# Unsolvable

Back in 1997, during my visit to beautiful Mar del Plata in Argentina, I was asked to solve a math problem that I soon realized was close to being unsolvable. The setting was the Banquet for the 38th International Math Olympiad. I was 17 and there was delicious, free food in front of me, so it was pretty impossible to get my attention. Still, the coach of the Romanian team decided to drop by the Greek table to challenge us with the following problem:

Infinite Power: If $x^{x^{x^{x^{\dots }}}} = 2$, find $x$.

I was pretty hungry and a bit annoyed at the interruption (it is rude to eat and do math at the same time!), so I looked at the problem for a moment and then challenged him back with this one:

Infiniter Power: If $x^{x^{x^{x^{\dots }}}} = 4$, find $x$.

After a few moments, he looked at me with a puzzled look. He knew I had solved his problem within a few seconds, he was annoyed that I had somehow done it in my head and he was even more annoyed that I had challenged him back with a problem that confounded him.

Your mission, if you choose to accept it, is to figure out why the coach of the Romanian IMO team left our table alone for the rest of the competition.

Good luck!

PS: The rest of the Romanian team (the kids) were really cool. In fact, a few years later, I would hang out with a bunch of them at MIT’s Department of Mathematics, or as my older brother put it, The Asylum.

This entry was posted in Real science, The expert's corner by spiros. Bookmark the permalink. Spyridon Michalakis does research on quantum many-body physics and topological quantum order at Caltech's Institute for Quantum Information and Matter, where he is also the manager for outreach activities.

## 26 thoughts on “Unsolvable”

1. YW on said:

Interesting. It seems that, given {{x^x}^x}^x… = 2, we obtain x^2 = 2, from which we deduce that x = \pm\sqrt{2}. However, by the same reasoning, we could arrive at the conclusion that the soluton for {{x^x}^x}^x… = 4 is x = \qm\sqrt{2}, and therefore we end up with a contradiction.

• spiros on said:

Indeed. So… what is the resolution of this contradiction?

• Kernel on said:

*****************SPOILER*****************

Sqrt^Sqrt = {2^(1/2)}^Sqrt = 2^(Sqrt/2) = 2^(1/Sqrt)

So Sqrt^Sqrt^Sqrt = {2^(1/Sqrt)}^Sqrt = 2^1 = 2.

Notice x^Sqrt > x for x>1. In particular, 2^Sqrt > 2. So x such that x^x^x^… = 2 doesn’t actually exist, because if it did, it would have to be Sqrt and it isn’t.

That Romanian was a jerk and your response was awesome 🙂

• Kernel on said:

Wait, I see the issue. (x^x)^x != x^(x^x)

• Kernel on said:

y=x^(x^(x^…))=4
y=x^y=x^4=4
x=Sqrt ==><==
so I think y can't be 4 for any x…

2. First of all, I think that by general conventions, $x^{x^x} \equiv x^{(x^x)}$, not $(x^x)^x$ which (the latter) could be written as $x^{x\cdot x} = x^{x^2}$. So let me follow the general conventions about the meaning of the composite powers.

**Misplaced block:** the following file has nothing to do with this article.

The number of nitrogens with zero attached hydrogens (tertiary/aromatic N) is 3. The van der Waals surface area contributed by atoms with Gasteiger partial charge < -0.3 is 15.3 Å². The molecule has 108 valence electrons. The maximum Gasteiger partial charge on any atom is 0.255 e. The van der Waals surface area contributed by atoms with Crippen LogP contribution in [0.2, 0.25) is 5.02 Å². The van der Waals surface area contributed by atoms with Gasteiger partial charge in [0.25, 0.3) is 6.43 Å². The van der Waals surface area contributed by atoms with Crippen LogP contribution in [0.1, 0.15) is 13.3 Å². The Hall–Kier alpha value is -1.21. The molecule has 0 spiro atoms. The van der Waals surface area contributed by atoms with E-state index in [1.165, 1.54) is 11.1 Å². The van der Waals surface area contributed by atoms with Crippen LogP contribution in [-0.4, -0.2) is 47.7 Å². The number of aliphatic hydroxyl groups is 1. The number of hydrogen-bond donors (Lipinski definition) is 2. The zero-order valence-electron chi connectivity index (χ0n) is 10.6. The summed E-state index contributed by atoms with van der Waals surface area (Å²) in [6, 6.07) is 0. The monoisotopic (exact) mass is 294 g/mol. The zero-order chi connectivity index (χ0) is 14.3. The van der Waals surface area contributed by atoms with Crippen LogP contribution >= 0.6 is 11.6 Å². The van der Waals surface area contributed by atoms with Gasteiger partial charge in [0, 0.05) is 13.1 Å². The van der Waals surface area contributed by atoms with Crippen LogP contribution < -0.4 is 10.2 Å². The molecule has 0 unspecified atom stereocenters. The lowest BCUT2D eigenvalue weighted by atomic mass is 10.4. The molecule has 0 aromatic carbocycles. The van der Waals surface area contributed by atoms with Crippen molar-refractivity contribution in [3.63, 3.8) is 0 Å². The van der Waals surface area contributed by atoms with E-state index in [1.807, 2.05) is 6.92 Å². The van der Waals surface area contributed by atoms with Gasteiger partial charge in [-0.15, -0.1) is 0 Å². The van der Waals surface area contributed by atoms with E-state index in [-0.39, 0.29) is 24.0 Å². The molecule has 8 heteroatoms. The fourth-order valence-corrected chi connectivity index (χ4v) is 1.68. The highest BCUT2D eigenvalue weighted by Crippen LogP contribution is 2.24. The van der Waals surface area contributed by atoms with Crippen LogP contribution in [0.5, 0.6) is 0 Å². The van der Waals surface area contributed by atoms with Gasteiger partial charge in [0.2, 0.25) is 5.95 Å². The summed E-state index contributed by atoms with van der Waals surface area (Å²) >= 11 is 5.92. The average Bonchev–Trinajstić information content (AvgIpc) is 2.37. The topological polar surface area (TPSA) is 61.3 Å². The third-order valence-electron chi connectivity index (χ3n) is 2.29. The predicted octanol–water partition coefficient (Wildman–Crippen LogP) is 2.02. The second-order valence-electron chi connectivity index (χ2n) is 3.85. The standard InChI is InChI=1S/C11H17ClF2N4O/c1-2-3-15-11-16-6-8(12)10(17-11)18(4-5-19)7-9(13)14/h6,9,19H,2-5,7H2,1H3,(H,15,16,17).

If the sequence of convoluted powers $y=x^{x^{x\dots}}$ converges to 2 or 4 respectively, it must be that $x^y=2$ or 4 respectively. We may substitute 2 or 4 for $y$ here to get $x^2=2$ or $x^4=4$, respectively. Both conditions are solved by $x=\sqrt{2}$, at least when we stay within real non-negative numbers that have a unique enough result for $x^x$.

So $x=\sqrt{2}$ is a necessary condition for $x$ to be a solution to both problems. We must now verify whether it is a sufficient condition for either problem. One may numerically calculate a dozen of steps to be sure that the composite power converges to 2 but not 4. One may easily prove the inequality that if $y\lt 2$, then still $(\sqrt{2})^y\lt 2$, so one can’t get above two. It can’t ever get above two, i.e. towards four.

That’s why the problem with $2$ has the solution of $\sqrt{2}$ while the problem with 4 has no solutions.

The final answer? I think that the Romanian coach decided to avoid the Greek table because the Greek contestants already ate the free food (as your description of your eating habits also suggests) and meat and he had to choose other tables where there was some free food left to take, something they don’t have in Romania. 😉 Another, less important problem is that he or she didn’t quite understand the logic, the difference between sufficient and necessary conditions, and the possibility that some problems have no solutions.

• The LaTeX here doesn’t recognize backslash-lt and gt for “less than and greater than”. The missing sentence says

… if $y\leq 2$, then $(\sqrt{2})^y \leq 2$, too.

Fortunately, the claim works with sharp as well as non-sharp inequalities. The proof of the implication above is simple: $(\sqrt{2})^y$ is an increasing function of $y$ and for $y=2$, the power just happens to give exactly 2, so for lower bases, it gives less than 2.

• spiros on said:

What is the largest number for which this equation has a solution? Elementary proof if possible.

• Frank on said:

the largest number is exp(1)